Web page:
Surgery (above) and Bathroom (below) on the Shackleton

Emergency drills form part of the routine for the whole ship and it is the doctor's role to lead the First Aid Party. The pictures below are from when 'Bob' (the 50kg dummy), yet again had to be rescued from an engine room fire. Alongside the drills, there is plenty of scope for teaching first aid to both the crew and FIDS and this is forms part of the pre-Halley briefing sessions that are taking place at the moment on the ship. The photos below also feature Charlotte, who as the out-going South Georgia doctor, is hitching a lift to the Falklands via Halley.

First Aid Drills

As we passed through the sub-Antarctic islands, as well as looking after the crew and FIDS on board, the stations without a permanent medical presence, which are either very small (such as Bird Island) or summer-only (such as Signy), invariably required some medical input. This has meant great opportunities to get ashore as well as the occasional need to improvise.

Dental Work at Bird Island

However, the major reason BAS exists is for science and though the Shackleton is primarily a support and logistics vessel, it participates in some science work. One of those projects, which I have got involved in, has been the use of Expendable Bathythermography (XBT) as part of a long-standing study of polynya formation in the Weddell sea. (More about polynyas). These are single-use temperature probes fired off the aft deck of the ship, which are used to record water temperature to a depth of around half a mile. 'Fire' would be an exaggeration for the probes, reputedly designed for use from submarines and despite their large canister size and impressive launcher, left with nothing more exciting than a loud 'plop'.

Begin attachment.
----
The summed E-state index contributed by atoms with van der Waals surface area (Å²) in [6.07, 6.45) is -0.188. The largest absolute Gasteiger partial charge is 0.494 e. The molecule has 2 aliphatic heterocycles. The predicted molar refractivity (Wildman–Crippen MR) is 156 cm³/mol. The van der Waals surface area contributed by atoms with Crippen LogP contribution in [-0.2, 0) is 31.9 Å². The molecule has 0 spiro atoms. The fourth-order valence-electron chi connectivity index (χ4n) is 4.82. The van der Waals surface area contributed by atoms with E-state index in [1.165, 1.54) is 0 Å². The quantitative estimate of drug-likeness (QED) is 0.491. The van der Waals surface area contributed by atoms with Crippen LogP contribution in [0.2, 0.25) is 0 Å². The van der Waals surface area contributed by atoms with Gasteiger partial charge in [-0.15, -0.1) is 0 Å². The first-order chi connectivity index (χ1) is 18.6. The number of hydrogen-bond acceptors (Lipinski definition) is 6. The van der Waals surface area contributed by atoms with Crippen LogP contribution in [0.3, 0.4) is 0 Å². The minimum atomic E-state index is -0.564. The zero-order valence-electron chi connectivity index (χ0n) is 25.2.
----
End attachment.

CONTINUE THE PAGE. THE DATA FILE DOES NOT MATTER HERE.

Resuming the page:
Launching the XBT Probe
featuring Wavey Davey (Shackleton A/B) , Isa (Z Summer-Chef) and myself

Meanwhile the in-coming wintering Halley Met Team (meteorology assistants who all chant the phrase 'we are observers, not predictors', to abdicate any responsibility when asked what the weather is going to do!), continue their measurements, which are relayed back to the Met Office outside Exeter. There the information is fed into climate models run with significant computing power to attempt to predict global weather patterns both in the short and longer term. The data collected from the ship can be viewed here.

Dave (Z-Met) on the Monkey Island with the Meterology Kit

We are into the ice and should be at Halley in time for Christmas, as long as we do not get stuck.

Best Wishes for a Merry Christmas and A Happy New Year!

Sunday, December 17, 2006

South Georgia and the South Sandwich Islands

Icebergs off Signy

After some hard labour at Signy, it has been back on the ship and onto South Georgia, leaving the icebergs behind. The first stop was to the smallest year-round BAS base on Bird Island. This lies off the north of the main bulk of South Georgia and is an important site, since the main island is overrun with rats introduced on the whaling ships. These cause havoc with the ground-nesting birds such as the albatrosses and petrels, such that Bird Island is now a major refuge for a wide variety of bird species.